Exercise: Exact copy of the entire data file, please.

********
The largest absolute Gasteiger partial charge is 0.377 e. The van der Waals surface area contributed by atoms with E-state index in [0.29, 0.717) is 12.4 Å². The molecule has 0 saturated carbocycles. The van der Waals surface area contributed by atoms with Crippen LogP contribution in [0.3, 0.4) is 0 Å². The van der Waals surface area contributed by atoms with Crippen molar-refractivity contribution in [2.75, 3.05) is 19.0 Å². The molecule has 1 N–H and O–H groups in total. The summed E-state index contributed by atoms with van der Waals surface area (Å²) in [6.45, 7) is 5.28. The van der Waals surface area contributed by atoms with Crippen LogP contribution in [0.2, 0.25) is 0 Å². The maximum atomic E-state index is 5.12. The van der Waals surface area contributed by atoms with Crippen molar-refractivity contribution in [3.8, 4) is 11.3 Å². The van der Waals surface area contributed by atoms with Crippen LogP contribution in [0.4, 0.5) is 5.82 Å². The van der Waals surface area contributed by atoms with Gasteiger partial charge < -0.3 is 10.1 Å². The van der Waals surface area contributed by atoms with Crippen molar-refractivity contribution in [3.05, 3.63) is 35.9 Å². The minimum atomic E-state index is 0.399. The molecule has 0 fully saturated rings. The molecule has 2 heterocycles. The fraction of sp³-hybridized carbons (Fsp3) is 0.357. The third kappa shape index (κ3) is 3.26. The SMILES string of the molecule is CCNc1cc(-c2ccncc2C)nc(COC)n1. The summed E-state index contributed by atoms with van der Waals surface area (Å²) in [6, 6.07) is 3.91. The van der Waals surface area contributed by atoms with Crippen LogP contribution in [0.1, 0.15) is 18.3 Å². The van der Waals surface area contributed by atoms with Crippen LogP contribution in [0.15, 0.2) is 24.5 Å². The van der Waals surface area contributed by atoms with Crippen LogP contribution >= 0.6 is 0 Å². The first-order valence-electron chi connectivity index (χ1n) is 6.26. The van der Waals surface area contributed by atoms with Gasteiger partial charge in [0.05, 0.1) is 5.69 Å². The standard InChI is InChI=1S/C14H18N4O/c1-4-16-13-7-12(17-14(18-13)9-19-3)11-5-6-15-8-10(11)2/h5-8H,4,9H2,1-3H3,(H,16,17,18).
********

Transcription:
The largest absolute Gasteiger partial charge is 0.377 e. The van der Waals surface area contributed by atoms with E-state index in [0.29, 0.717) is 12.4 Å². The molecule has 0 saturated carbocycles. The van der Waals surface area contributed by atoms with Crippen LogP contribution in [0.3, 0.4) is 0 Å². The van der Waals surface area contributed by atoms with Crippen molar-refractivity contribution in [2.75, 3.05) is 19.0 Å². The molecule has 1 N–H and O–H groups in total. The summed E-state index contributed by atoms with van der Waals surface area (Å²) in [6.45, 7) is 5.28. The van der Waals surface area contributed by atoms with Crippen LogP contribution in [0.2, 0.25) is 0 Å². The maximum atomic E-state index is 5.12. The van der Waals surface area contributed by atoms with Crippen molar-refractivity contribution in [3.8, 4) is 11.3 Å². The van der Waals surface area contributed by atoms with Crippen LogP contribution in [0.4, 0.5) is 5.82 Å². The van der Waals surface area contributed by atoms with Gasteiger partial charge < -0.3 is 10.1 Å². The van der Waals surface area contributed by atoms with Crippen molar-refractivity contribution in [3.05, 3.63) is 35.9 Å². The minimum atomic E-state index is 0.399. The molecule has 0 fully saturated rings. The molecule has 2 heterocycles. The fraction of sp³-hybridized carbons (Fsp3) is 0.357. The third kappa shape index (κ3) is 3.26. The SMILES string of the molecule is CCNc1cc(-c2ccncc2C)nc(COC)n1. The summed E-state index contributed by atoms with van der Waals surface area (Å²) in [6, 6.07) is 3.91. The van der Waals surface area contributed by atoms with Crippen LogP contribution in [0.1, 0.15) is 18.3 Å². The van der Waals surface area contributed by atoms with Crippen LogP contribution in [0.15, 0.2) is 24.5 Å². The van der Waals surface area contributed by atoms with Crippen LogP contribution >= 0.6 is 0 Å². The first-order valence-electron chi connectivity index (χ1n) is 6.26. The van der Waals surface area contributed by atoms with Gasteiger partial charge in [0.05, 0.1) is 5.69 Å². The standard InChI is InChI=1S/C14H18N4O/c1-4-16-13-7-12(17-14(18-13)9-19-3)11-5-6-15-8-10(11)2/h5-8H,4,9H2,1-3H3,(H,16,17,18).